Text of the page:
Two dresses from 1959’s Simplicity 3010

Behold, the first official make of the “sew five different vintage (not repro) patterns” part of my Vintage Pledge, an Easter Dress from Simplicity 3010, circa 1959.


I found this amazing Japanese fabric from the Joli Pomme collection for $7 a yard last year. Super score! A dress to wear for Easter dinner seemed like the perfect thing!


I thought the scallops would compliment the round and glitter dots. Also, that the pattern was just a little bit fussy to match the fancy rabbits and friends in all their bonnets.

I have been loving working with vintage half sized patterns. They are scaled for short busty women like me. Sadly though, this pattern is straight sized. On the first mockup, the bodice had all the typical problems that I tend to have with modern patterns — too big / wide at the shoulder, neck and above the bust. I briefly considered trying to adjust the 3010 bodice but then I decided to make my life easier and I frankenpatterned.

My current favorite vintage pattern, Simplicity 1577, also has a kimono sleeve bodice. I have this pattern in a half size and the fit is excellent. I opted to trace 1577 and modify it with the neckline of 3010. I changed the double waist darts of 1577 to the single waist dart of 3010. I also made small changes to the neckline facings to work with the slightly different shoulder of 1577.

I did a second bodice mockup based on “my creation”. Heh. Even though I was planning on the neckline from view 2, I did the mockup with view 1. I figured it would be faster to sew. That logic was a little faulty since I didn’t plan on actually finishing the neckline on the mockup.


Not only did the 2nd mock fit, but the fabric folding gods must have been with me because my motifs were perfectly placed on both the front and back pieces. While I really liked this fabric, I opted to use it for a mockup because I didn’t have a ton of it.

With that mischief managed, it was on with the Easter dress!

Because of the neckline, I was forced to use the dreaded facings. Trimming those scallops so close to get them to turn properly really made me nervous.  Those scallops need more starch!


The hand of the Joli Pomme fabric is really lovely. I think it can be over handled however. The bodice ended up being a little big when I was finally done with it. I may have pulled the fabric a bit much when ironing and wrangling the scallops into place. I assume once it is washed that will change or I can take in in a bit. I used all the original skirt and pocket pieces from 3010. The pockets want to collapse a bit but the scallop detail is so cute.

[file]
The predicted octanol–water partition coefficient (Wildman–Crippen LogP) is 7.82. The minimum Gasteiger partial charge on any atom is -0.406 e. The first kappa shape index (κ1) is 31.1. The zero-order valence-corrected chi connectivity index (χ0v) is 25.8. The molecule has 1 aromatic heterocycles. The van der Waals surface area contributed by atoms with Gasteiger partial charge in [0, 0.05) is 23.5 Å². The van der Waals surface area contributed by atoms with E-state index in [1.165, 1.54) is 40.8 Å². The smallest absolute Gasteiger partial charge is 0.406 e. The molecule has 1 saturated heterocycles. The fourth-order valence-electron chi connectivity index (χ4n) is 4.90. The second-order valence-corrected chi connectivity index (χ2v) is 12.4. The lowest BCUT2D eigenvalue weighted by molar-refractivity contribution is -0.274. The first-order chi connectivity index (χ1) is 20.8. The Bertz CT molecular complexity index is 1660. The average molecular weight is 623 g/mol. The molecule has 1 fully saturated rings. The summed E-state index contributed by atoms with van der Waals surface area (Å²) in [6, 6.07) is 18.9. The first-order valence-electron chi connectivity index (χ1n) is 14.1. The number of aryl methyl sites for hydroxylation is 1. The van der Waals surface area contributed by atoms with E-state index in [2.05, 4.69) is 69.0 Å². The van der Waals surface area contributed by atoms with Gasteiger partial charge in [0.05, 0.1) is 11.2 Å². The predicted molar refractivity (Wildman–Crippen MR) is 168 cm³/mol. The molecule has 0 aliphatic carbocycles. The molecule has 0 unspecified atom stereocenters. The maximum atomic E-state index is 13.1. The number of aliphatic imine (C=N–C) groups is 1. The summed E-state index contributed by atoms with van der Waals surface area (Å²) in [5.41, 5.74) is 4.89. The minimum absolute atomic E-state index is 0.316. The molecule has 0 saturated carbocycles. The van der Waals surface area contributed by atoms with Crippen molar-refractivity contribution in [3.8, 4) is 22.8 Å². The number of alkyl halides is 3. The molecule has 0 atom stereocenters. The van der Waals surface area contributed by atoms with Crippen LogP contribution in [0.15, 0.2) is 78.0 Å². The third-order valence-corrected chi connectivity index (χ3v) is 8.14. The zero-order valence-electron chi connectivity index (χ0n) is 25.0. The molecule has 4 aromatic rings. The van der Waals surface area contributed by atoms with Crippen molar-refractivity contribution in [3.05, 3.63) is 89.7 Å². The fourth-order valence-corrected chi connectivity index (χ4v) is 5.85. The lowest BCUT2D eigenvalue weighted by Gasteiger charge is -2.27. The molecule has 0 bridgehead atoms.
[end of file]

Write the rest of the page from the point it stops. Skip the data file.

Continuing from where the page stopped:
(You might recognize this bathroom from my Tiki Blouse selfie)

Since my vase mockup was so spot on and featured the view 1 neckline, I decided to go ahead and finish it. I used Kona cotton in a kind of a funny gray with an almost green tint. Honestly, it’s kind of a weird color but it was by far the best match to the swatch.


I’m a little wrinkly, but here I am in the completed view 1. I did a 3 inch turn up on the hem. It came out kind of lumpy so I’m going to trim it down and do a standard roll. I fully lined my pockets too.

This dress seemed perfect to wear during the grand re-opening of the Currey & Company showroom in High Point, NC. Currey & Company just completed a 4,400 foot expansion and total remodel of their showroom. It’s gorgeous and has been a huge project. So proud of everyone and glad I was able to be a part of the celebration.




  1. OMG! How cute are you?! Your killin’ me with the pockets. Thanks for mentioning the half size. My mom Connie fits the description and adores vintage looks. Now I will know what to hunt for to make my sewing life with her easier. The too wide in the shoulders thing is a nightmare. As a lover of all things brown- the Easter fabric is stunning.

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